Plus: Episode 7, "The Dead," featured a sultry, steamy, very erotic, very sexy sex scene — between Fiona, played by Jessica Lange and The Ax Man, played by Danny Huston, who is 13 years younger. As the camera slid sensually up Lange's legs, it was stunning and slightly shocking, jarring to watch — only because it was the kind of hot scene usually reserved for younger, twenty or thirty-something starlets.
There are more ladies killing it on TV: Julia Louis-Dreyfus, 52, on Veep. Katey Sagal, 59, on Sons of Anarchy. Madeleine Stowe, 55, on Revenge. Edie Falco on Nurse Jackie. The mini-series Top of the Lake, created by 59-year-old Jane Campion, and The White Queen, based on a book by 59-year-old Philippa Gregory, both have award nominations. Oprah, Queen Latifah, Bethenny Frankel, Hoda Kotb and Kathie Lee Gifford maintain big presences on daytime TV. And Octavia Spencer, 43, is in the process of getting her own show. Betty White is still working. At 91.
In the book world, Lean In by Sheryl Sandberg (44) and The Goldfinch by Donna Tartt (50) were both best-sellers that made headlines. 44-year-old Christy Turlington appeared on giant billboards advertising Calvin Klein underwear (even though they didn't let her look her age); 60-year-old Kim Basinger signed a modeling contract with IMG.
If you're wondering why the hell all this matters, know this: Billions are spent on so-called "anti-aging" products, as if getting older is a disease to fight or cure. Older women, once considered wise goddesses, are often portrayed as bitter, sexless hags, Wrinkles on a man? Rugged, distinguished. Wrinkles on a woman? Horrifying. Women of a certain age are often portrayed like Magda in There's Something About Mary: abrasive, unattractive, kooky old bats. Punchlines. Women of a certain age have traditionally been cast in the female stock character of the brazen broad, the shrew. There for laughs or to berate others, but basically a one-dimensional sidekick. Seeing a woman over 40 (or 50, or 60, 70, 80, 90) as a fully realized character is not just good for women — it's good for society. It's important for their stories to be told, for their faces to be seen. Studies have shown that women feel they become invisible at age 46 — and even Kristin Scott Thomas, who at 53 age is a force of nature as Ryan Gosling's mom in Only God Forgives — said, earlier this year, that she felt that invisibility descend upon her:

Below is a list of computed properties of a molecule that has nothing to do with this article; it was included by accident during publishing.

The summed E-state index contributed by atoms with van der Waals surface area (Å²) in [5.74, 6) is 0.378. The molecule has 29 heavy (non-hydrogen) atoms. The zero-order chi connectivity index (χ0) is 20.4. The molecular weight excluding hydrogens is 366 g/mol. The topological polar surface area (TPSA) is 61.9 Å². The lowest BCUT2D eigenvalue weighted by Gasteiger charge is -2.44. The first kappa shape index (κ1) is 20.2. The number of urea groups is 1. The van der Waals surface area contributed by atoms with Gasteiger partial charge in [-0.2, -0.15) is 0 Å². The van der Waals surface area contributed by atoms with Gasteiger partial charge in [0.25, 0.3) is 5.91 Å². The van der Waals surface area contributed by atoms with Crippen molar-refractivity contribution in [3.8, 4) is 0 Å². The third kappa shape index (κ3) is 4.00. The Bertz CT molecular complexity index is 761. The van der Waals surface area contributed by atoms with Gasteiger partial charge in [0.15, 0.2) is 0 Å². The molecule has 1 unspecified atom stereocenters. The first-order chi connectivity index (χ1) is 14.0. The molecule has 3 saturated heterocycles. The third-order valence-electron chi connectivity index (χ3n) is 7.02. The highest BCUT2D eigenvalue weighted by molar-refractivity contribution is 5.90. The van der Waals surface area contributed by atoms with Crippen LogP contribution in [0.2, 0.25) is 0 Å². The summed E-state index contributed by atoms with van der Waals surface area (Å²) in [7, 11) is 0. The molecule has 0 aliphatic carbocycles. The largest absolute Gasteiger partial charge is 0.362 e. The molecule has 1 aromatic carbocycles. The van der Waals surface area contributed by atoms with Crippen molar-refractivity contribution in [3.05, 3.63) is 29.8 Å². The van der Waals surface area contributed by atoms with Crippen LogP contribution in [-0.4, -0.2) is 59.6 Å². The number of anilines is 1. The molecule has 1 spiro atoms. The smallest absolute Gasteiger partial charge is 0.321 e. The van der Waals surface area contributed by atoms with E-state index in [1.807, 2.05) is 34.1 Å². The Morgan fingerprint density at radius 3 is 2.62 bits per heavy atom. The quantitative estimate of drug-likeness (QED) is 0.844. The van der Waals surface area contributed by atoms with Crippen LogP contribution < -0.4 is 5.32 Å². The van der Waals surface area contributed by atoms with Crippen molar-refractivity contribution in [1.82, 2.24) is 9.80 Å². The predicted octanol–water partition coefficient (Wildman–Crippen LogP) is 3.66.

I'm not talking about in a private setting, at a dinner party or anything. But when you're walking down the street, you get bumped into, people slam doors in your face – they just don't notice you.
Somehow, you just vanish. It's a cliché, but men grow in gravitas as they get older, while women just disappear.
That is bullshit, and we cannot allow it.
The one part of the entertainment biz where there weren't many women over 40 to be found? The pop music charts. (Mariah made a just a few appearances this year. Madonna's MDNA came out last year. Björk, where are you, we need you!) But hopefully this trend will persist… After all, 59-year-old Sonia Sotomayor is dropping the ball in Times Square tomorrow, on New Year's Eve. And by 2016, who knows?